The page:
Life expectancy in Europe could eventually break through the “120-year ceiling,” and Dutch pension plans must be prepared for it, according to a report by the €334bn Dutch pension fund ABP, which covers government, education and public employees. ABP’s findings were summarized at IPE.com.
“Pension funds must look at ways of spreading the effects of longevity evenly across the generations,” the report said.
ABP, which has 2.8 million participants in a country of less than 17 million, pointed to pension trends in the Netherlands that may sound familiar to American plan sponsors: The need among participants for “clear and tailor-made” information, downward pressure on asset management fees, and demand for greater transparency.
“Pension funds are already divesting from high-cost asset classes, such as hedge funds and private equity,” low-cost pension vehicles are emerging, and pension arrangements are likely to be simpler and more uniform, the report said.
Increasing “individualization” in Dutch society, combined with an aging population, is apparently putting pressure on the traditions of collectivity and solidarity that underpin defined benefit pensions. Partly because Europeans are changing jobs more often and more are self-employed, and participants are demanding more flexibility in managing their own retirement accounts, the report said.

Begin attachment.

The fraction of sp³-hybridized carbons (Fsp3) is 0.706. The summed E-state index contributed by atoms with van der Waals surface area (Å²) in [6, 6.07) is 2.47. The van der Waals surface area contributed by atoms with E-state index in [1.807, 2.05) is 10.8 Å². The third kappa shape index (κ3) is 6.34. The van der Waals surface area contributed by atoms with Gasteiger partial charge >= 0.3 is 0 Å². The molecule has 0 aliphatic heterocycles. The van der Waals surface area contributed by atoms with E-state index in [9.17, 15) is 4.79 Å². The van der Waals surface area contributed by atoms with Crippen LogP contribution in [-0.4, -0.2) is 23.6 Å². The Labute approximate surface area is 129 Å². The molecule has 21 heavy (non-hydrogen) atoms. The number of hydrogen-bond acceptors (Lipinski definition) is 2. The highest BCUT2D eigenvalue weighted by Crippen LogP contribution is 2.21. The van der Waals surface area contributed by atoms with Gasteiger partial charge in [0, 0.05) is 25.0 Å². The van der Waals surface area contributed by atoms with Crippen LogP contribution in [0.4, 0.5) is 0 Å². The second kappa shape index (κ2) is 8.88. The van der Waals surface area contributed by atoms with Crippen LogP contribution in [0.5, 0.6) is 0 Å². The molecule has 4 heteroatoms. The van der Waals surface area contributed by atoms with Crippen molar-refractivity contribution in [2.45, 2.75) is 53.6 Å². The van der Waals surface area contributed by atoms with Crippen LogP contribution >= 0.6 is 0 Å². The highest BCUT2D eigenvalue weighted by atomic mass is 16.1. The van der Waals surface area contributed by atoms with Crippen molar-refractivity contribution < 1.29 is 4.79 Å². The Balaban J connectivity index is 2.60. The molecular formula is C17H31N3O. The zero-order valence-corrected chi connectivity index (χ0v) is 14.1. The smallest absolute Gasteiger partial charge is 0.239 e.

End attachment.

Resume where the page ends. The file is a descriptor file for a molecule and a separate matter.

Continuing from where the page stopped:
In defense of the collective retirement system, ABP argued that “a thorough explanation of the material advantages of collectivity and solidarity could help reverse this trend, and that improved management of individuals’ data could help produce tailor-made pension products.”
ABP said it expected the government to “decrease tax-facilitated pensions accrual” in defined benefit plans, causing Dutch workers to look for other ways to save for retirement. This, in turn, will accelerate the development of defined contribution products, it said.
ABP said population aging would require an increasingly defensive investment mix, with lower expected returns, and warned that the growing mobility of capital would weaken the benefits of diversification.
Consolidation among Dutch pension funds will also continue, particularly among employer-sponsored plans, while cost-cutting on pension arrangements and the increase in the official retirement age will increase the “uniformity” of pension plans, ABP said, predicting that “there could be no more than 100 pension funds left in 2020.”
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